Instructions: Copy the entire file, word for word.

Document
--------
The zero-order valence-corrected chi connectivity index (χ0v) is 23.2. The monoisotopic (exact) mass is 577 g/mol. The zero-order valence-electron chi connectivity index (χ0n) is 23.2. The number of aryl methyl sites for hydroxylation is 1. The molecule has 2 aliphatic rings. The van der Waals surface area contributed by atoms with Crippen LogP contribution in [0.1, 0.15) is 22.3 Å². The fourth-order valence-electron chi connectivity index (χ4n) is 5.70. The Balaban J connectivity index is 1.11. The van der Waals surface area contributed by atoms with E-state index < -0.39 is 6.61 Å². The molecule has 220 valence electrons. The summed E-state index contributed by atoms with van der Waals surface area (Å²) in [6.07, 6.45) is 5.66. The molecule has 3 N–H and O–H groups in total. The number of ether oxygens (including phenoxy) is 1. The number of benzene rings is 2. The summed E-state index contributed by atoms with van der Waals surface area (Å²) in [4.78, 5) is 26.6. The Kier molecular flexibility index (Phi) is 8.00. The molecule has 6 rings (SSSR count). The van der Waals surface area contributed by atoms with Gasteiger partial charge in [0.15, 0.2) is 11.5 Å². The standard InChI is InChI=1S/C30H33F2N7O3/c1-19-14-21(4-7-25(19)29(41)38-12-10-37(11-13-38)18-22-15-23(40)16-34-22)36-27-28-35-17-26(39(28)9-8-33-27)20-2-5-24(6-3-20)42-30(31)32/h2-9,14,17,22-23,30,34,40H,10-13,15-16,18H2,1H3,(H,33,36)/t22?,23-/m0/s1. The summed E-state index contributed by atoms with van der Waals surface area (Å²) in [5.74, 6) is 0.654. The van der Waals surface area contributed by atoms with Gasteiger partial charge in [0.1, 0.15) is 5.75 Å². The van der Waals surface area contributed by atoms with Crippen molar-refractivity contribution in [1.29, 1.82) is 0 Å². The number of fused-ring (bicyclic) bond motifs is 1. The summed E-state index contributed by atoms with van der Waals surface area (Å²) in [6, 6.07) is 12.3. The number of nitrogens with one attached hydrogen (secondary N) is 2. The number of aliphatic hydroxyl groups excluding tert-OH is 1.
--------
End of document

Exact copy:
The zero-order valence-corrected chi connectivity index (χ0v) is 23.2. The monoisotopic (exact) mass is 577 g/mol. The zero-order valence-electron chi connectivity index (χ0n) is 23.2. The number of aryl methyl sites for hydroxylation is 1. The molecule has 2 aliphatic rings. The van der Waals surface area contributed by atoms with Crippen LogP contribution in [0.1, 0.15) is 22.3 Å². The fourth-order valence-electron chi connectivity index (χ4n) is 5.70. The Balaban J connectivity index is 1.11. The van der Waals surface area contributed by atoms with E-state index < -0.39 is 6.61 Å². The molecule has 220 valence electrons. The summed E-state index contributed by atoms with van der Waals surface area (Å²) in [6.07, 6.45) is 5.66. The molecule has 3 N–H and O–H groups in total. The number of ether oxygens (including phenoxy) is 1. The number of benzene rings is 2. The summed E-state index contributed by atoms with van der Waals surface area (Å²) in [4.78, 5) is 26.6. The Kier molecular flexibility index (Phi) is 8.00. The molecule has 6 rings (SSSR count). The van der Waals surface area contributed by atoms with Gasteiger partial charge in [0.15, 0.2) is 11.5 Å². The standard InChI is InChI=1S/C30H33F2N7O3/c1-19-14-21(4-7-25(19)29(41)38-12-10-37(11-13-38)18-22-15-23(40)16-34-22)36-27-28-35-17-26(39(28)9-8-33-27)20-2-5-24(6-3-20)42-30(31)32/h2-9,14,17,22-23,30,34,40H,10-13,15-16,18H2,1H3,(H,33,36)/t22?,23-/m0/s1. The summed E-state index contributed by atoms with van der Waals surface area (Å²) in [5.74, 6) is 0.654. The van der Waals surface area contributed by atoms with Gasteiger partial charge in [0.1, 0.15) is 5.75 Å². The van der Waals surface area contributed by atoms with Crippen molar-refractivity contribution in [1.29, 1.82) is 0 Å². The number of fused-ring (bicyclic) bond motifs is 1. The summed E-state index contributed by atoms with van der Waals surface area (Å²) in [6, 6.07) is 12.3. The number of nitrogens with one attached hydrogen (secondary N) is 2. The number of aliphatic hydroxyl groups excluding tert-OH is 1.